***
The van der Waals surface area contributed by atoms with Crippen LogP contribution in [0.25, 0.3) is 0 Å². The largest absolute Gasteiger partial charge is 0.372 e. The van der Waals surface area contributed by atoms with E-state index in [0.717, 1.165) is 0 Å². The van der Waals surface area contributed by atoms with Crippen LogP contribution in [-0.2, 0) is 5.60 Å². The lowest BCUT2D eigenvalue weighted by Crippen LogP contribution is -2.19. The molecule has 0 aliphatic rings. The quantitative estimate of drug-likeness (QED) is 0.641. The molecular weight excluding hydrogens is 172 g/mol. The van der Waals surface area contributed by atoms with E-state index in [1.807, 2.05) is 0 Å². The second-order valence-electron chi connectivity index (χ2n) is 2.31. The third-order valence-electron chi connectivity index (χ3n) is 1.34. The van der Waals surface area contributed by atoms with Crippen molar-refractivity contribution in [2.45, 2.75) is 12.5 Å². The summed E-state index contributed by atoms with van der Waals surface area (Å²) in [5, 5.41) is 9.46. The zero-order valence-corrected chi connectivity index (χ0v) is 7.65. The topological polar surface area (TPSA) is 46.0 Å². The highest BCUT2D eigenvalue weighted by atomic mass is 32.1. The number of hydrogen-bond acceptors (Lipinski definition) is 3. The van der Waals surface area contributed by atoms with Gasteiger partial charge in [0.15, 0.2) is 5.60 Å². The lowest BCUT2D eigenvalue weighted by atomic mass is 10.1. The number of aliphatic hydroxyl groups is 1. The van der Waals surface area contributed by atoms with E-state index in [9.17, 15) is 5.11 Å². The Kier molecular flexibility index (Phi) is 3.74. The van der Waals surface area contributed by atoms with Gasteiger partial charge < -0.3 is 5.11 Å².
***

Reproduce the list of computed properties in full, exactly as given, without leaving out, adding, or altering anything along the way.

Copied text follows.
The van der Waals surface area contributed by atoms with Crippen LogP contribution in [0.25, 0.3) is 0 Å². The largest absolute Gasteiger partial charge is 0.372 e. The van der Waals surface area contributed by atoms with E-state index in [0.717, 1.165) is 0 Å². The van der Waals surface area contributed by atoms with Crippen LogP contribution in [-0.2, 0) is 5.60 Å². The lowest BCUT2D eigenvalue weighted by Crippen LogP contribution is -2.19. The molecule has 0 aliphatic rings. The quantitative estimate of drug-likeness (QED) is 0.641. The molecular weight excluding hydrogens is 172 g/mol. The van der Waals surface area contributed by atoms with E-state index in [1.807, 2.05) is 0 Å². The second-order valence-electron chi connectivity index (χ2n) is 2.31. The third-order valence-electron chi connectivity index (χ3n) is 1.34. The van der Waals surface area contributed by atoms with Crippen molar-refractivity contribution in [2.45, 2.75) is 12.5 Å². The summed E-state index contributed by atoms with van der Waals surface area (Å²) in [5, 5.41) is 9.46. The zero-order valence-corrected chi connectivity index (χ0v) is 7.65. The topological polar surface area (TPSA) is 46.0 Å². The highest BCUT2D eigenvalue weighted by atomic mass is 32.1. The number of hydrogen-bond acceptors (Lipinski definition) is 3. The van der Waals surface area contributed by atoms with Gasteiger partial charge in [0.15, 0.2) is 5.60 Å². The lowest BCUT2D eigenvalue weighted by atomic mass is 10.1. The number of aliphatic hydroxyl groups is 1. The van der Waals surface area contributed by atoms with E-state index in [9.17, 15) is 5.11 Å². The Kier molecular flexibility index (Phi) is 3.74. The van der Waals surface area contributed by atoms with Gasteiger partial charge < -0.3 is 5.11 Å².